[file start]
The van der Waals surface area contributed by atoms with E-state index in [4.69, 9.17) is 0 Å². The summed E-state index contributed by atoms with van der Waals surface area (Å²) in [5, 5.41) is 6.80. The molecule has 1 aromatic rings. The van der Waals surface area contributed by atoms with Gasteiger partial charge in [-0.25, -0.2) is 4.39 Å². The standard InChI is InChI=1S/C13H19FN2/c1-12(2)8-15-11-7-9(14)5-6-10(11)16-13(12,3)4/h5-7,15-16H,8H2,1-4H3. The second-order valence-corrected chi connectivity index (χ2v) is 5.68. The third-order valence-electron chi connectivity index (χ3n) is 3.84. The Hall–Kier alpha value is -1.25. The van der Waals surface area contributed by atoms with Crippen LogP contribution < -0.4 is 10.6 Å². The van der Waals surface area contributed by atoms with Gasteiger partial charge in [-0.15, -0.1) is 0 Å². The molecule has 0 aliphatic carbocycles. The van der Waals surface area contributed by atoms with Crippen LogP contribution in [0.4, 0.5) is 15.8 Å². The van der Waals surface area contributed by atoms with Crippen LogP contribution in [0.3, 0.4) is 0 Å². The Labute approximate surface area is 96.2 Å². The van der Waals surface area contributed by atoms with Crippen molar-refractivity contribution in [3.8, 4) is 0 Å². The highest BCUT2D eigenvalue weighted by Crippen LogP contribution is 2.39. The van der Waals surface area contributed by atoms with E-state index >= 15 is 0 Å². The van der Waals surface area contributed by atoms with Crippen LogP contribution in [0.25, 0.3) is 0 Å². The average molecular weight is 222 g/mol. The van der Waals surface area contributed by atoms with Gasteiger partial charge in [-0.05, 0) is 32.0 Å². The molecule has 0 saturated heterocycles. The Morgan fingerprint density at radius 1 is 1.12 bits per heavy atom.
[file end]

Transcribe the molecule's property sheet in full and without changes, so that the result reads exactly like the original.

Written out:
The van der Waals surface area contributed by atoms with E-state index in [4.69, 9.17) is 0 Å². The summed E-state index contributed by atoms with van der Waals surface area (Å²) in [5, 5.41) is 6.80. The molecule has 1 aromatic rings. The van der Waals surface area contributed by atoms with Gasteiger partial charge in [-0.25, -0.2) is 4.39 Å². The standard InChI is InChI=1S/C13H19FN2/c1-12(2)8-15-11-7-9(14)5-6-10(11)16-13(12,3)4/h5-7,15-16H,8H2,1-4H3. The second-order valence-corrected chi connectivity index (χ2v) is 5.68. The third-order valence-electron chi connectivity index (χ3n) is 3.84. The Hall–Kier alpha value is -1.25. The van der Waals surface area contributed by atoms with Crippen LogP contribution < -0.4 is 10.6 Å². The van der Waals surface area contributed by atoms with Gasteiger partial charge in [-0.15, -0.1) is 0 Å². The molecule has 0 aliphatic carbocycles. The van der Waals surface area contributed by atoms with Crippen LogP contribution in [0.4, 0.5) is 15.8 Å². The van der Waals surface area contributed by atoms with Crippen LogP contribution in [0.3, 0.4) is 0 Å². The Labute approximate surface area is 96.2 Å². The van der Waals surface area contributed by atoms with Crippen molar-refractivity contribution in [3.8, 4) is 0 Å². The highest BCUT2D eigenvalue weighted by Crippen LogP contribution is 2.39. The van der Waals surface area contributed by atoms with E-state index >= 15 is 0 Å². The van der Waals surface area contributed by atoms with Crippen LogP contribution in [0.25, 0.3) is 0 Å². The average molecular weight is 222 g/mol. The van der Waals surface area contributed by atoms with Gasteiger partial charge in [-0.05, 0) is 32.0 Å². The molecule has 0 saturated heterocycles. The Morgan fingerprint density at radius 1 is 1.12 bits per heavy atom.